I am also pleased that as a result of the NASUWT presenting ministers with our detailed research on workload, combined with our action and lobbying, we secured Ofsted clarification guidance which dispels the myth peddled in too many schools that Ofsted requires a specific type of lesson planning and marking system.

The NASUWT was also instrumental in forcing the Department for Education (DfE) to recognise the problem of excessive workload.

The DfE established working parties to look at lesson planning, marking and data collection and the reports from these review groups contain many useful recommendations that can be used to challenge unacceptable workload-intensive practices in schools – these reports should be on every teacher’s reading list.

Newly qualified and indeed experienced teachers should be aware that triple marking is not required and there is no evidence that it aids pupil progress or raises standards. There are no requirements for marking of a particular type or volume.

There is no need to plan within an inch of your life. It is planned lessons, not lesson plans that are required. Weekly or daily plans should not be a routine expectation. Longer term planning should start from schemes of work provided by schools, not from blank sheets of paper. There is no requirement for lesson observations to be graded. If Ofsted no longer grades lessons, no school should either.

Evidence makes clear that assessment burdens are one of the biggest causes of excessive workload, particularly as schools have sought to address the removal of national curriculum levels.

Every teacher knows that good assessment is essential for effective teaching and learning. However, this should not lead to bureaucratic and wasteful tracking and record-keeping requirements that distract teachers from concentrating on teaching. This is why the DfE’s review groups were clear that formative assessments are for the teacher to support the pupil, not to provide reporting for schools. Formative assessment data should not be collected. On summative data, the review group was clear that such data should not be collected more than three times per-pupil, per-year.

Requirements to produce mountains of lesson plans, “deep mark” every piece of work, constantly collect, analyse and input data should therefore be challenged.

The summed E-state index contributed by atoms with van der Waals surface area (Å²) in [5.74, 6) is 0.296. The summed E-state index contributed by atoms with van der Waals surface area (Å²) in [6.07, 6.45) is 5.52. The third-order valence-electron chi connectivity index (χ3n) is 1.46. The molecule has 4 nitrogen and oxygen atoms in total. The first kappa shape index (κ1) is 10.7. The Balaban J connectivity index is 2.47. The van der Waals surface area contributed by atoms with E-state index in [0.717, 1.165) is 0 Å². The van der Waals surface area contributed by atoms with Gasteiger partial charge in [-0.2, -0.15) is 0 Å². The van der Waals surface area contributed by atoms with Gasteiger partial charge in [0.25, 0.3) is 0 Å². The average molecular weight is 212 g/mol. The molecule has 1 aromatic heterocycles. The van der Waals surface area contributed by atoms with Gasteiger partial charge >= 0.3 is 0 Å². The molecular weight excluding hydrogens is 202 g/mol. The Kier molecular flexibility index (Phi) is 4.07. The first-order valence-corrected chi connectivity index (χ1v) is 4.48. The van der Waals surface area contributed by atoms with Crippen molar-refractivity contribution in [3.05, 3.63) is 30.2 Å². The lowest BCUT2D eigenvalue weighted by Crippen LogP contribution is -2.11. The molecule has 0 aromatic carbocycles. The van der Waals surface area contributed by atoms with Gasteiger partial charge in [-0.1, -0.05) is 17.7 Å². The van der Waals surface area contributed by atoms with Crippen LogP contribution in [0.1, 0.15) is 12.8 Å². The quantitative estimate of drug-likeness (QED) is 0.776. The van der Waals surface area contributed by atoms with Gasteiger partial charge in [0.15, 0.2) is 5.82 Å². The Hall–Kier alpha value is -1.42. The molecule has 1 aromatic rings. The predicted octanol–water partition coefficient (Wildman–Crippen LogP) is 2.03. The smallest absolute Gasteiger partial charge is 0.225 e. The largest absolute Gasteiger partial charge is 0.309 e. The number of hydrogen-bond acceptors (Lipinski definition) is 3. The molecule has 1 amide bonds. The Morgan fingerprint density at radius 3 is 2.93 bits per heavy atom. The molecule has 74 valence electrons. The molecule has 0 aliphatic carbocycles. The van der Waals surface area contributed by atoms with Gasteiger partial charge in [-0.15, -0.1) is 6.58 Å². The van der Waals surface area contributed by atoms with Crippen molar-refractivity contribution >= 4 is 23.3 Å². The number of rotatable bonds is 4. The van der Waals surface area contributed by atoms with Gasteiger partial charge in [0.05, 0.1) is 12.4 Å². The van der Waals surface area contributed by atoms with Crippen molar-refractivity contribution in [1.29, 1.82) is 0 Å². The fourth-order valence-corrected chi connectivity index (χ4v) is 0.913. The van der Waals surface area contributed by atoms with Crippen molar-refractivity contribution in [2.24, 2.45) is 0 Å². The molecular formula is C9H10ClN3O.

So whatever the issue, whether it is NQTs facing the abuse of temporary contracts to see how a new recruit “turns out”, barriers to meeting the requirements to complete induction, lack of access to training, expectations to teach outside specialisms or age ranges, pupil indiscipline or flouting of pay and conditions entitlements, the NASUWT is here to assist, providing individual confidential advice and professional representation.

The NASUWT has an extensive network of support for new teachers and provides comprehensive advice and guidance. Our NQT induction planner, which is free to members, guides NQTs through the induction year giving useful prompts, tips and advice. This is complemented by a programme of professional seminars for NQTs throughout their induction year.

At a time when there is a crisis in teacher supply, employers and governments cannot afford to fail to nurture the new talent in the profession. It is a precious resource.

Schools should recognise how valuable NQTs are and ensure that their professional needs are met.

NQT Special Edition: Free download

This article was published in SecEd as part of our November 2016 eight-page NQT Special Edition. The Special Edition, which was published with support from the NASUWT, offers best practice advice and guidance ranging from classroom practice and wellbeing to workload and your rights and entitlements as an NQT. You can download the entire NQT Special Edition as a free 8-page pdf via http://bit.ly/2fAp3q0